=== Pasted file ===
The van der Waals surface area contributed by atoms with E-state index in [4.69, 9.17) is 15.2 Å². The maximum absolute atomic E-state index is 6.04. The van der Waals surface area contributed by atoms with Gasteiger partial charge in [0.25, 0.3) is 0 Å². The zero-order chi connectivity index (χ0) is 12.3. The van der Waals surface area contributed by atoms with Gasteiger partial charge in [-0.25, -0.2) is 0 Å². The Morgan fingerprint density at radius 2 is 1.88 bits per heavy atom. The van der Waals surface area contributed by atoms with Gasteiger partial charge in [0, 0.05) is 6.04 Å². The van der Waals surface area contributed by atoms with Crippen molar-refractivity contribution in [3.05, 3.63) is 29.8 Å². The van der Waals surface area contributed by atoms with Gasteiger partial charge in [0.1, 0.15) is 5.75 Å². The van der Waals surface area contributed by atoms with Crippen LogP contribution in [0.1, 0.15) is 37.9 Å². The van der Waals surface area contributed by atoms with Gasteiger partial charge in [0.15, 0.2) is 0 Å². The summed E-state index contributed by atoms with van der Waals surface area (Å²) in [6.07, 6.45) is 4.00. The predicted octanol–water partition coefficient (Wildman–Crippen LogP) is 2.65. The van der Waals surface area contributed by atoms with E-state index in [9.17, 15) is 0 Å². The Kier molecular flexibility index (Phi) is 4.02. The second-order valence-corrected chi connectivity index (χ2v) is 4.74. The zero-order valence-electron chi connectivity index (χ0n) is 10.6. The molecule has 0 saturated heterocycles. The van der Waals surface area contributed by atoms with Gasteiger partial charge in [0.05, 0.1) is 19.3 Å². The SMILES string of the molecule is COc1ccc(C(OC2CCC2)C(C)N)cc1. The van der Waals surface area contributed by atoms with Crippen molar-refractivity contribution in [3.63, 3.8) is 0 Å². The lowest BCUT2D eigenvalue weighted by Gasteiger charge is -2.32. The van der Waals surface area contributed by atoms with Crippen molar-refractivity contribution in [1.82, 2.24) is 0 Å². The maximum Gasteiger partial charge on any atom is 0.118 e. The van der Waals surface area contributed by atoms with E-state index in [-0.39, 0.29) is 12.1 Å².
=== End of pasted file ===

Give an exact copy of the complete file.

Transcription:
The van der Waals surface area contributed by atoms with E-state index in [4.69, 9.17) is 15.2 Å². The maximum absolute atomic E-state index is 6.04. The van der Waals surface area contributed by atoms with Gasteiger partial charge in [0.25, 0.3) is 0 Å². The zero-order chi connectivity index (χ0) is 12.3. The van der Waals surface area contributed by atoms with Gasteiger partial charge in [-0.25, -0.2) is 0 Å². The Morgan fingerprint density at radius 2 is 1.88 bits per heavy atom. The van der Waals surface area contributed by atoms with Gasteiger partial charge in [0, 0.05) is 6.04 Å². The van der Waals surface area contributed by atoms with Crippen molar-refractivity contribution in [3.05, 3.63) is 29.8 Å². The van der Waals surface area contributed by atoms with Gasteiger partial charge in [0.1, 0.15) is 5.75 Å². The van der Waals surface area contributed by atoms with Crippen LogP contribution in [0.1, 0.15) is 37.9 Å². The van der Waals surface area contributed by atoms with Gasteiger partial charge in [0.15, 0.2) is 0 Å². The summed E-state index contributed by atoms with van der Waals surface area (Å²) in [6.07, 6.45) is 4.00. The predicted octanol–water partition coefficient (Wildman–Crippen LogP) is 2.65. The van der Waals surface area contributed by atoms with E-state index in [9.17, 15) is 0 Å². The Kier molecular flexibility index (Phi) is 4.02. The second-order valence-corrected chi connectivity index (χ2v) is 4.74. The zero-order valence-electron chi connectivity index (χ0n) is 10.6. The molecule has 0 saturated heterocycles. The van der Waals surface area contributed by atoms with Gasteiger partial charge in [0.05, 0.1) is 19.3 Å². The SMILES string of the molecule is COc1ccc(C(OC2CCC2)C(C)N)cc1. The van der Waals surface area contributed by atoms with Crippen molar-refractivity contribution in [3.63, 3.8) is 0 Å². The lowest BCUT2D eigenvalue weighted by Gasteiger charge is -2.32. The van der Waals surface area contributed by atoms with Crippen molar-refractivity contribution in [1.82, 2.24) is 0 Å². The maximum Gasteiger partial charge on any atom is 0.118 e. The van der Waals surface area contributed by atoms with E-state index in [-0.39, 0.29) is 12.1 Å².